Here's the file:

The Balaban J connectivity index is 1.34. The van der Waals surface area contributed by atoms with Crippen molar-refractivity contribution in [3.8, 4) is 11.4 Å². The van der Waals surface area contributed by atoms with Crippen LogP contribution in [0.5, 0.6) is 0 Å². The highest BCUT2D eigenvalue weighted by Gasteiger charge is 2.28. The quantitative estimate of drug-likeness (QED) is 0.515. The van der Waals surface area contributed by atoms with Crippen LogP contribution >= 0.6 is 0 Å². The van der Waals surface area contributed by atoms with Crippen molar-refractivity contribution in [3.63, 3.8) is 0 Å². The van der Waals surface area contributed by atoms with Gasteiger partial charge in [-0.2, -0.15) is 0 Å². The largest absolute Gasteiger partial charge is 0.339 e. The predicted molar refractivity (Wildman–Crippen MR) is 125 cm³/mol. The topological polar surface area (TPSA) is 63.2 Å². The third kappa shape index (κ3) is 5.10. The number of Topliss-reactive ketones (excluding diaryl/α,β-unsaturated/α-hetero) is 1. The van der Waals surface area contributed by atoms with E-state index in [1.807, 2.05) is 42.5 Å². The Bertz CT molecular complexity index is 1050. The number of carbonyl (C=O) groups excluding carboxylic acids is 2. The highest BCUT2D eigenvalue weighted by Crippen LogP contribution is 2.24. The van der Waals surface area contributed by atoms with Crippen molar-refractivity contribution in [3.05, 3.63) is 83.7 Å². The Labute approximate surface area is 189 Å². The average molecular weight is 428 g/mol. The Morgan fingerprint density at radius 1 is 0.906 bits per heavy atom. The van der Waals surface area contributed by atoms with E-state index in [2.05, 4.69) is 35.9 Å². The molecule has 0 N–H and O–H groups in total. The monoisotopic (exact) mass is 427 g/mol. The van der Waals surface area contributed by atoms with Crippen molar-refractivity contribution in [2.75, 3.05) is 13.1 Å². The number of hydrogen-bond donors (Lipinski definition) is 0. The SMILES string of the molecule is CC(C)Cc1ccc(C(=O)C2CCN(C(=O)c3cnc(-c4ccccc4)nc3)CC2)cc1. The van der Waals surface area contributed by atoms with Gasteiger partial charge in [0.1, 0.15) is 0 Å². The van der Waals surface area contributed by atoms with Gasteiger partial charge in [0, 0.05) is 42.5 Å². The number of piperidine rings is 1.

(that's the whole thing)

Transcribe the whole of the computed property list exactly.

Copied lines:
The Balaban J connectivity index is 1.34. The van der Waals surface area contributed by atoms with Crippen molar-refractivity contribution in [3.8, 4) is 11.4 Å². The van der Waals surface area contributed by atoms with Crippen LogP contribution in [0.5, 0.6) is 0 Å². The highest BCUT2D eigenvalue weighted by Gasteiger charge is 2.28. The quantitative estimate of drug-likeness (QED) is 0.515. The van der Waals surface area contributed by atoms with Crippen LogP contribution >= 0.6 is 0 Å². The van der Waals surface area contributed by atoms with Crippen molar-refractivity contribution in [3.63, 3.8) is 0 Å². The van der Waals surface area contributed by atoms with Gasteiger partial charge in [-0.2, -0.15) is 0 Å². The largest absolute Gasteiger partial charge is 0.339 e. The predicted molar refractivity (Wildman–Crippen MR) is 125 cm³/mol. The topological polar surface area (TPSA) is 63.2 Å². The third kappa shape index (κ3) is 5.10. The number of Topliss-reactive ketones (excluding diaryl/α,β-unsaturated/α-hetero) is 1. The van der Waals surface area contributed by atoms with E-state index in [1.807, 2.05) is 42.5 Å². The Bertz CT molecular complexity index is 1050. The number of carbonyl (C=O) groups excluding carboxylic acids is 2. The highest BCUT2D eigenvalue weighted by Crippen LogP contribution is 2.24. The van der Waals surface area contributed by atoms with Crippen molar-refractivity contribution in [3.05, 3.63) is 83.7 Å². The Labute approximate surface area is 189 Å². The average molecular weight is 428 g/mol. The Morgan fingerprint density at radius 1 is 0.906 bits per heavy atom. The van der Waals surface area contributed by atoms with E-state index in [2.05, 4.69) is 35.9 Å². The molecule has 0 N–H and O–H groups in total. The monoisotopic (exact) mass is 427 g/mol. The van der Waals surface area contributed by atoms with Crippen molar-refractivity contribution in [2.75, 3.05) is 13.1 Å². The number of hydrogen-bond donors (Lipinski definition) is 0. The SMILES string of the molecule is CC(C)Cc1ccc(C(=O)C2CCN(C(=O)c3cnc(-c4ccccc4)nc3)CC2)cc1. The van der Waals surface area contributed by atoms with Gasteiger partial charge in [0.1, 0.15) is 0 Å². The van der Waals surface area contributed by atoms with Gasteiger partial charge in [0, 0.05) is 42.5 Å². The number of piperidine rings is 1.